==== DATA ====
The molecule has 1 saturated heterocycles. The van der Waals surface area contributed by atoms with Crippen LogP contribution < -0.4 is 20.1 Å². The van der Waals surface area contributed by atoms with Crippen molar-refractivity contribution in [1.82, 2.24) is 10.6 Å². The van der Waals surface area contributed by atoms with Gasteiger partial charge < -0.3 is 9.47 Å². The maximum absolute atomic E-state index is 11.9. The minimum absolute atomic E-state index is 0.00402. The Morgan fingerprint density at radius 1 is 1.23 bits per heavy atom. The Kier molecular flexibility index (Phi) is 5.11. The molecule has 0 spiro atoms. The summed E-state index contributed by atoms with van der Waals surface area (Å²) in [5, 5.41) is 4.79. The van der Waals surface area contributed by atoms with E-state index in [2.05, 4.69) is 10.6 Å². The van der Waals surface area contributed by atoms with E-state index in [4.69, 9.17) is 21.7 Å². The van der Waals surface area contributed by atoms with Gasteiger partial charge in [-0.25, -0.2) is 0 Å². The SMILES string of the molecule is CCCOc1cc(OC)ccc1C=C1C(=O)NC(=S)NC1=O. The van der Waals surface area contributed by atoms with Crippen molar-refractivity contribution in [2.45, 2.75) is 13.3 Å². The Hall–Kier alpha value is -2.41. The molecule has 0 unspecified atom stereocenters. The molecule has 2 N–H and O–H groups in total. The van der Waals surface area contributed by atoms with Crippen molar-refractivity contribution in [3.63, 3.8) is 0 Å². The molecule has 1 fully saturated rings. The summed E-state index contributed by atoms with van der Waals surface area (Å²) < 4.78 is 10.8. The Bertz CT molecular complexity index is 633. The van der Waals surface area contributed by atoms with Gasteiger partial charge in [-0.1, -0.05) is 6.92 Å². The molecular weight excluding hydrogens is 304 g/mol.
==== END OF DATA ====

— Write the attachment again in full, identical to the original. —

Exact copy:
The molecule has 1 saturated heterocycles. The van der Waals surface area contributed by atoms with Crippen LogP contribution < -0.4 is 20.1 Å². The van der Waals surface area contributed by atoms with Crippen molar-refractivity contribution in [1.82, 2.24) is 10.6 Å². The van der Waals surface area contributed by atoms with Gasteiger partial charge < -0.3 is 9.47 Å². The maximum absolute atomic E-state index is 11.9. The minimum absolute atomic E-state index is 0.00402. The Morgan fingerprint density at radius 1 is 1.23 bits per heavy atom. The Kier molecular flexibility index (Phi) is 5.11. The molecule has 0 spiro atoms. The summed E-state index contributed by atoms with van der Waals surface area (Å²) in [5, 5.41) is 4.79. The van der Waals surface area contributed by atoms with E-state index in [2.05, 4.69) is 10.6 Å². The van der Waals surface area contributed by atoms with E-state index in [4.69, 9.17) is 21.7 Å². The van der Waals surface area contributed by atoms with Gasteiger partial charge in [-0.25, -0.2) is 0 Å². The SMILES string of the molecule is CCCOc1cc(OC)ccc1C=C1C(=O)NC(=S)NC1=O. The van der Waals surface area contributed by atoms with Crippen molar-refractivity contribution in [2.45, 2.75) is 13.3 Å². The Hall–Kier alpha value is -2.41. The molecule has 0 unspecified atom stereocenters. The molecule has 2 N–H and O–H groups in total. The van der Waals surface area contributed by atoms with Crippen molar-refractivity contribution in [3.63, 3.8) is 0 Å². The molecule has 1 fully saturated rings. The summed E-state index contributed by atoms with van der Waals surface area (Å²) < 4.78 is 10.8. The Bertz CT molecular complexity index is 633. The van der Waals surface area contributed by atoms with Gasteiger partial charge in [-0.1, -0.05) is 6.92 Å². The molecular weight excluding hydrogens is 304 g/mol.